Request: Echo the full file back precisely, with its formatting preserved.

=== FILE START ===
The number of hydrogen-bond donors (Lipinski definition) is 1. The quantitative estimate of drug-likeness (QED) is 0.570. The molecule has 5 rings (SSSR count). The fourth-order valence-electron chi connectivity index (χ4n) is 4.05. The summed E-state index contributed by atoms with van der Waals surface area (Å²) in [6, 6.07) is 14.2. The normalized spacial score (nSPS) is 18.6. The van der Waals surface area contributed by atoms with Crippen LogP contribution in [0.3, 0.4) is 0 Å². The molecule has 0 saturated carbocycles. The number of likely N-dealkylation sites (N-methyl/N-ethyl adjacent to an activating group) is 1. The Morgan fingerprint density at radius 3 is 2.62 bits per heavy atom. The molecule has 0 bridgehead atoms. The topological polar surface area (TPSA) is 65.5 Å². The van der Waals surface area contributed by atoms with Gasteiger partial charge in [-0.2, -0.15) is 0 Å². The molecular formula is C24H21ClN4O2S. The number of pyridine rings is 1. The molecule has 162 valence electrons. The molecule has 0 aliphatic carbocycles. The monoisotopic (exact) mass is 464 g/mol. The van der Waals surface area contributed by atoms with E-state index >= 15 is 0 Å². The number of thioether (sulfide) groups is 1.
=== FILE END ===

The number of hydrogen-bond donors (Lipinski definition) is 1. The quantitative estimate of drug-likeness (QED) is 0.570. The molecule has 5 rings (SSSR count). The fourth-order valence-electron chi connectivity index (χ4n) is 4.05. The summed E-state index contributed by atoms with van der Waals surface area (Å²) in [6, 6.07) is 14.2. The normalized spacial score (nSPS) is 18.6. The van der Waals surface area contributed by atoms with Crippen LogP contribution in [0.3, 0.4) is 0 Å². The molecule has 0 saturated carbocycles. The number of likely N-dealkylation sites (N-methyl/N-ethyl adjacent to an activating group) is 1. The Morgan fingerprint density at radius 3 is 2.62 bits per heavy atom. The molecule has 0 bridgehead atoms. The topological polar surface area (TPSA) is 65.5 Å². The van der Waals surface area contributed by atoms with Gasteiger partial charge in [-0.2, -0.15) is 0 Å². The molecular formula is C24H21ClN4O2S. The number of pyridine rings is 1. The molecule has 162 valence electrons. The molecule has 0 aliphatic carbocycles. The monoisotopic (exact) mass is 464 g/mol. The van der Waals surface area contributed by atoms with E-state index >= 15 is 0 Å². The number of thioether (sulfide) groups is 1.